My life, it’s complicated, and I like it that way.
    I am a videographer, Social worker, writer, entrepreneur, retired carpenter, IT Consultant…and wannabe cultural anthropologist / sociologist.

    Thank you for sharing your window in time, your words, a blessing.

    G. Tomas Corsini Sr.

  9. Thank you for sharing your life window.

    G. Tomas Corsini Sr.

  10. Stuart says:

    The more I read your stuff, the more things seem to make sense for me.

    I guess my whys are:

    – learn and do cool stuff
    – make tasty stuff
    – help people solve hard stuff
    – be creative musically

    • Andreia says:

      It is all about collecting, creating, experiencing, giving, sharing stuff!
      And finally I found my “stuff” people. I finally belong!
      Thank you for the insight!


  11. Terri says:

    Where was this thought when I started my work life! It could have saved me a few dollars in therapy! But, every experience is a potential for learning and I did. My potential for being curious about me led me to various resources–yoga, meditation, church, coffee shops, shopping, painting, sewing, etc. Anyway, your Ted Talk helped my heart embrace my multipotentiality. I’m still working as a data analyst but I’m exploring with earnest and confidence, my creative side. And getting bored is ok. I can move on without feeling like a quitter. Thank you Emilie.

  12. Jeunesse says:

    How am I just hearing about you this morning? You tend talk was perfectly in my Facebook feed this am.
    I am 46 and I can tell you that I am thrilled to know you and your work (s).
    Jack of all trades, master of nothing, scattered, unfocused, confused, addhd, bi polar, names I have heard and that I have called myself.
    I have started soooo many things. Not one has felt a perfect fit. Well they do for a short period, then meh.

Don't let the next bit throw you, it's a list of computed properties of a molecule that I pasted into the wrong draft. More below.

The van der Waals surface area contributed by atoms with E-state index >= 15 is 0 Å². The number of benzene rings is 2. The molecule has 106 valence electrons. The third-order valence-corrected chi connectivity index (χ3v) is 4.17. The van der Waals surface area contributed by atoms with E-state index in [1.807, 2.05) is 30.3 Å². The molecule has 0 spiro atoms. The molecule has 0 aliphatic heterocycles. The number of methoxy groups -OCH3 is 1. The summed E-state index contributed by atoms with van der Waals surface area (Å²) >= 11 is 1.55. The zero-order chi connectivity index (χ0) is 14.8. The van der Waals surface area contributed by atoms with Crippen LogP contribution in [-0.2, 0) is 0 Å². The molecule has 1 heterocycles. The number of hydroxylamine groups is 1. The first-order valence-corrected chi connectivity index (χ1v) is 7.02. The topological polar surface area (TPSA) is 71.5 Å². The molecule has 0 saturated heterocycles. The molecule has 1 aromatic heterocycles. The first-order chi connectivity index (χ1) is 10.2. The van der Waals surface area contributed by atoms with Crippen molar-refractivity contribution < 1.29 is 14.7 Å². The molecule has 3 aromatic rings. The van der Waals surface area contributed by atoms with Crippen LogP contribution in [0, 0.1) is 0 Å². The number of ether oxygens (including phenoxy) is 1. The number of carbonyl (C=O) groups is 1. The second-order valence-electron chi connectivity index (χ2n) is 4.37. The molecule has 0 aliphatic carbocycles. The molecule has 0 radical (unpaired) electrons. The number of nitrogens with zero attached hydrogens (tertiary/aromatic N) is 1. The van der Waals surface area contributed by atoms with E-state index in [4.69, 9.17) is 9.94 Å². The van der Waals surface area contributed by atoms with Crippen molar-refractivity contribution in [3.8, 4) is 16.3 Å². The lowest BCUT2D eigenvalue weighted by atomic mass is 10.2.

There is a core theme tho, kindness, non judgement and connecting, just haven’t always treated myself this way.
    So a big big thank you for being YOU!

  13. Dawn says:

    Hi Emilie,

    I just watched yourTed talk today and Wow did the lightbulb come on. I wish I would have heard about Multipotenialite’s ,many years ago. I have always struggled with what my purpose in life was suppose to be. Trying everything I could, reading all about it, mastering it and them getting bored. I have searched and continue to search through my career to find the perfect niche. If I could put all my skills and talents into one job, this would be the jobfor me. Your Ted talk has given me hope and alot to think about. Thank you I now know that I am not different I just need to keep learning and mastering.


  14. Min Zee says:

    I am so excited to watch the Ted Talk on this subject. I guess that is who I have always been and I just learned the word for it. I thought something was wrong with me. I can take a deep breath, relax and go find something else to be and do. It’s going to be okay!

  15. Kristen Gill says:

    Thank you!!! I am a multipotentialite whose “why” is engagement…with the world, of my brain and to my work…even that may be felting acorns or making sales calls, writing or painting!!!

    Somewhere I wrote a blog on my being a “roundhouse’ as opposed to be on a single track. I had friends who did the single track thing. I was jealous of them, but I learned to accept and cherish the roundhouse from which I shot onto varying and differing paths.

  16. Michael says:

    1. The Relief of Ignorance